Malaria was fun. The quinine injection in the bum hurt like hell but once I had the right medicine it was ok: similar to flu.

After taking another bus (there are very few train lines) back across the border and bribing the border police because we’d over-stayed our transit visas, we found ourselves in Mwanza. Mwanza is on the shore of Lake Victoria and it is Tanzania’s second largest city. I tried to enjoy myself but waking up and being unable to stop your hands and face shaking is a bit of a downer. From Mwanza we over-night ferried it across Lake Victoria and motorcycle taxied through bukoba, a random lake port at the very top of the country. We spent Nat’s birthday (December the tenth) in Bukoba enjoying cake and spiced tea in local resteraunts before taking a nineteen hour bus trip to Dodoma the official capital.

There is nothing in Dodoma: it is dull, slow moving and mostly grey. Safe to say we didn’t stay there too long.

That took us back to Dar because Ben had to get home and we were running out of money. After one final night watching Harry Potter at a western style cinema, we called it a day and said bye to Ben at Ubongo. It rained for most of the ferry ride back, but even then, the old Arab fort and sea front of Stonetown harbour was a welcome sight to us all.

Since then, we spent two weeks (over Christmas) pottering around, working on Elise’s school’s farm and trying to be useful where could be. School began on the 3rd of January and with the New Year came new students. I now teach English at one school and Physics at the other.

English has been going well and having just marked a test I feel both classes are, at least, improving a small amount. The difficulty comes in making the lessons enjoyable and engaging, especially when teaching grammar, which tends to be a bit dry. On the whole, though, both Form One classes at Kiongoni are well behaved and fun to teach. On the other hand, Kajengwa is quickly becoming a bit of a nightmare. I have sixty-five students in Form One, none of who speak English reliably, and who all to talk. It’s hard enough when a class of thirty-odd mess around, but dealing with so many pupils is getting tricky. This, combined with the disjointed and sometimes irrelevant syllabus, makes getting up at half six to teach a bit of a drag. Still, I’m trying to find ways to engage the class and Mum has found some science equipment to send out, so maybe that will help. I’m mostly keeping positive but it’s difficult at times.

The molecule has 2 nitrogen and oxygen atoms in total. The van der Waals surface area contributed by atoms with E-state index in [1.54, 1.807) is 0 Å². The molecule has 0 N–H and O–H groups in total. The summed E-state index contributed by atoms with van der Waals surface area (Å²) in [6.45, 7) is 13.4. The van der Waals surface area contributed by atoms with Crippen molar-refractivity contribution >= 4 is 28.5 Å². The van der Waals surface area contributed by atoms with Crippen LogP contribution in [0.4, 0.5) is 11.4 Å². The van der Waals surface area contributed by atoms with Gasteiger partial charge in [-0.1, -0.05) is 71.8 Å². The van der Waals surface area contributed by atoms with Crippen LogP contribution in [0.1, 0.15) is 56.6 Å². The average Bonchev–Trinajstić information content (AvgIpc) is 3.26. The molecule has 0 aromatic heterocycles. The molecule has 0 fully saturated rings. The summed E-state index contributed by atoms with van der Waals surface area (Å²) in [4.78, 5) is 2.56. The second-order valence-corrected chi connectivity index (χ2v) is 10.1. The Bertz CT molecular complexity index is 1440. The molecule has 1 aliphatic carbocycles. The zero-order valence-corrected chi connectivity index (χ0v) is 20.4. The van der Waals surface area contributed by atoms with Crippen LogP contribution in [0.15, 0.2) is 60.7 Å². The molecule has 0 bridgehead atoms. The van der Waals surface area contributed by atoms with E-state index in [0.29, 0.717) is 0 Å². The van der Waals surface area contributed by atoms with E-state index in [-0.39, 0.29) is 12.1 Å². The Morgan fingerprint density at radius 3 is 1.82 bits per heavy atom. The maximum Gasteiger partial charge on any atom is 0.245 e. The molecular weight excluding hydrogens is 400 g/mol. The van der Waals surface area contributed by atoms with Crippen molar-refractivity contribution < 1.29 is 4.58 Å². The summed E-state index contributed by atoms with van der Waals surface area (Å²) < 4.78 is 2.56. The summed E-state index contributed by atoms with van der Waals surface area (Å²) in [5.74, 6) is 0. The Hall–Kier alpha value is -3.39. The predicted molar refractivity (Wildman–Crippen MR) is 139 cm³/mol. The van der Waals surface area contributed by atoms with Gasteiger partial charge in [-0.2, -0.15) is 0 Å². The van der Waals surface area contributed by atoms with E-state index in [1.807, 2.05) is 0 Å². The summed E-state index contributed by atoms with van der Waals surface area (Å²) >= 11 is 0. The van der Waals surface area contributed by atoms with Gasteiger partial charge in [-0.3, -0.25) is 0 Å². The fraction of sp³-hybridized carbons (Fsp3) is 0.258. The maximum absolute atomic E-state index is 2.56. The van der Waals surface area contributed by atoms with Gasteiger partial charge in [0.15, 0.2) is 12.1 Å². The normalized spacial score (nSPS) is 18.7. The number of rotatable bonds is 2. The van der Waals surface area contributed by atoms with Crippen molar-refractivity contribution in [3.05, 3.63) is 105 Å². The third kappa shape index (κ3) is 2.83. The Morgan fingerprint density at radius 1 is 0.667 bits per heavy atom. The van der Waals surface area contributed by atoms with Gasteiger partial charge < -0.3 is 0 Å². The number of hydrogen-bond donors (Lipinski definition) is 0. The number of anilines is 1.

Otherwise, life goes on. We have two new volunteers in the house so that has added a new dynamic. They’re both really nice but it sometimes feels a little crowded. I now have a return date but I’m not telling parents and getting friends to pick me up from the airport so that’s all a bit top-secret. My book is going fairly well although the story has changed several times. Still, I’ve reached 106 pages so I reckon I’m doing fairly well.

Anyway, that’s all for now but I shall hopefully keep you updated…